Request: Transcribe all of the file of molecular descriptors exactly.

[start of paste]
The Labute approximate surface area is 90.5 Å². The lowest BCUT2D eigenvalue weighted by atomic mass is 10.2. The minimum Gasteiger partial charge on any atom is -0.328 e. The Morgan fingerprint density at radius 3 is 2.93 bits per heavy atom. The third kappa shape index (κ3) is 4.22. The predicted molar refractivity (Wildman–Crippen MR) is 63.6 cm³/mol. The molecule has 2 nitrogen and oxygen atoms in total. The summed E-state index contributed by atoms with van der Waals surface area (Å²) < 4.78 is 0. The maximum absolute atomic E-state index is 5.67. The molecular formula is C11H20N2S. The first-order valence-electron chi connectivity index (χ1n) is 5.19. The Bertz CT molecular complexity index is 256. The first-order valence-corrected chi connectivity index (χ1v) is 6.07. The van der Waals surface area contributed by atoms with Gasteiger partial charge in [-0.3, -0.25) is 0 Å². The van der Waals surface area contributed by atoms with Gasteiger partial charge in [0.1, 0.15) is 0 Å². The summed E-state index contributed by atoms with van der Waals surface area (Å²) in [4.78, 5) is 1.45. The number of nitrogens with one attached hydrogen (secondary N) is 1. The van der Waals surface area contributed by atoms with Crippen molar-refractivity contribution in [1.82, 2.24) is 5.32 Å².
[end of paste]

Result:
The Labute approximate surface area is 90.5 Å². The lowest BCUT2D eigenvalue weighted by atomic mass is 10.2. The minimum Gasteiger partial charge on any atom is -0.328 e. The Morgan fingerprint density at radius 3 is 2.93 bits per heavy atom. The third kappa shape index (κ3) is 4.22. The predicted molar refractivity (Wildman–Crippen MR) is 63.6 cm³/mol. The molecule has 2 nitrogen and oxygen atoms in total. The summed E-state index contributed by atoms with van der Waals surface area (Å²) < 4.78 is 0. The maximum absolute atomic E-state index is 5.67. The molecular formula is C11H20N2S. The first-order valence-electron chi connectivity index (χ1n) is 5.19. The Bertz CT molecular complexity index is 256. The first-order valence-corrected chi connectivity index (χ1v) is 6.07. The van der Waals surface area contributed by atoms with Gasteiger partial charge in [-0.3, -0.25) is 0 Å². The van der Waals surface area contributed by atoms with Gasteiger partial charge in [0.1, 0.15) is 0 Å². The summed E-state index contributed by atoms with van der Waals surface area (Å²) in [4.78, 5) is 1.45. The number of nitrogens with one attached hydrogen (secondary N) is 1. The van der Waals surface area contributed by atoms with Crippen molar-refractivity contribution in [1.82, 2.24) is 5.32 Å².